Meiotic studies of three P. typhoides×P. purpureum hybrids showed that the species P. purpureum (n=14) is an allotetraploid and contains 7 chromosomes of the diploid species P. typhoides. There was indication of certain chromosomal aberration in the species P. purpureum. The hybrids studied were highly sterile due to meiotic abnormalities. The cytological behaviour of the three hybrids studied was similar.
Six strains of strawberry have been studied from Kashmir occurring both in wild and cultivated state. The cytological studies on these have shown that the cultivated strain of strawberry at Yarikah Farm, Tangmarg, is a possible hybrid between the American strawberry F. chiloensis 2n=56 and European strawberry F. moschata 2n=42. The natural hybrid has 2n=49 chromosomes.
Chromosome numbers were determined during microsporogenesis in strains belonging to 21 species and 8 genera of Paniceae. These include 4 new reports. Intraspecific chromosome races were found in Brachiaria brizantha, Cenchrus ciliaris, Digitaria adescendens, D. eriantha, Eriochloa nubica, Panicum maximum, Paspalum, orbiculare, P. plicatulum, Pennisetum pedicellatum, Urochloa mosambicensis and U. panicoides. Meiosis was studied in all species. Chromosome pairing was regular in diploids but irregular in polyploids and aneuploids. It is suggested that polyploidy and meiotic irregularities are mechanisms which favor apomictic mode of reproduction in the members of Paniceae studied herein. The frequencies of quadrivalents observed in strains of Cenchrus ciliaris, Paspalum plicatulum and Paspalum simplex seem to be high enough to suggest their autoploid origin. In the rest of the species with low quadrivalent frequency, the factors favoring the accumulation of chromosome structural changes seem to be in operation. Of special interest was a plant of Digitaria eriantha, which exhibited the phenomenon of breakdown of meiosis. The pollen mother cells at early prophase were without well differentiated cell walls, due to which several nuclei formed cenocytes. A few cells showed fragmentation of chromosomes. The metaphase stage was never reached. The fragmented chromosomes formed restitution nuclei. A few cells formed multiple spindles. The pollen fertility was very low. The significance of the cytological findings was discussed.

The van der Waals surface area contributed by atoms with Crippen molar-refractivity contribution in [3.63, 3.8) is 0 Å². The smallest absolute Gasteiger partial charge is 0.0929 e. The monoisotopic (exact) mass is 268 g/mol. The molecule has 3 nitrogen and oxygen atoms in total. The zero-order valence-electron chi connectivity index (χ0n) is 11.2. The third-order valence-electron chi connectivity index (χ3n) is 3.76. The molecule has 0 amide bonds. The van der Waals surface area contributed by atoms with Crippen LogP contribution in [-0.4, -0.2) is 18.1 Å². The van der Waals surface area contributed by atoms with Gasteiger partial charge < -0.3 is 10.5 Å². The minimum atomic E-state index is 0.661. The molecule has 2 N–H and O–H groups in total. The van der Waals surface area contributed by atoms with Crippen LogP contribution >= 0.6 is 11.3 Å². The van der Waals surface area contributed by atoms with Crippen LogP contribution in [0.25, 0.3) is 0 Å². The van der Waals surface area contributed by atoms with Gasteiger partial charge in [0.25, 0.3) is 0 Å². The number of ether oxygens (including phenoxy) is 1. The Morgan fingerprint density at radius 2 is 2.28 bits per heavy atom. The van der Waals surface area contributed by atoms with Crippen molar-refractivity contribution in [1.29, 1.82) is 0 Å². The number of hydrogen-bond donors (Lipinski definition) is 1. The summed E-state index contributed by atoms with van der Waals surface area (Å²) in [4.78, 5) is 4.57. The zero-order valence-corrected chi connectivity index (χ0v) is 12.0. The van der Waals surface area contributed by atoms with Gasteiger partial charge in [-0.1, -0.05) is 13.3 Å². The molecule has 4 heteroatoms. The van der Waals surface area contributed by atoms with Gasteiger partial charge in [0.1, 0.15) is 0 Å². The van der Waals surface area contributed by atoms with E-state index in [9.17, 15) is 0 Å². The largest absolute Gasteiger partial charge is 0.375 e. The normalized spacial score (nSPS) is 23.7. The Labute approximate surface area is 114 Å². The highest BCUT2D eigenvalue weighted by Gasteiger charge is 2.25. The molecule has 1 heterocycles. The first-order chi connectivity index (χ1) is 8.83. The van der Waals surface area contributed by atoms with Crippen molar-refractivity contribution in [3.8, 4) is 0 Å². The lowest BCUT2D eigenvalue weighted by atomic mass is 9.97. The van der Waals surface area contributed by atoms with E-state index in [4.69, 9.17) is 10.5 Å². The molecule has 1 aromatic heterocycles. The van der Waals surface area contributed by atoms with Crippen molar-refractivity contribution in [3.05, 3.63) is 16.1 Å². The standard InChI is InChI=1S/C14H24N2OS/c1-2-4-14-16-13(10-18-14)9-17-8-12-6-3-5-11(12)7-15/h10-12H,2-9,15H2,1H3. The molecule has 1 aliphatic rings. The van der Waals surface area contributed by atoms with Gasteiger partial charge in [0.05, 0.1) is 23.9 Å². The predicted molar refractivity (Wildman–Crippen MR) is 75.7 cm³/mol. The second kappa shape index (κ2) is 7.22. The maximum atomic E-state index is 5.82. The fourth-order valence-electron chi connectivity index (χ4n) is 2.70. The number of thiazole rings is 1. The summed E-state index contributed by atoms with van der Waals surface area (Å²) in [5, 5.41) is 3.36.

The fine structure of some sixty different collections of blue-green algae representing at least thirty different species was studied. In addition to the usual components of blue-green algal cells, a number of different, unique, intracellular structures were observed. Membranous “stacks”, and “spheres”, and “scrolls” in which the membranes are not typical unit membranes are described. “Spheroids”, 25 to 30mμ in diameter, were found in intrathylakoidal spaces of several collections. Other inclusions, including a variety of filamentous and crystalline arrays, are described. It is suggested that some of these inclusions are intracellular symbionts.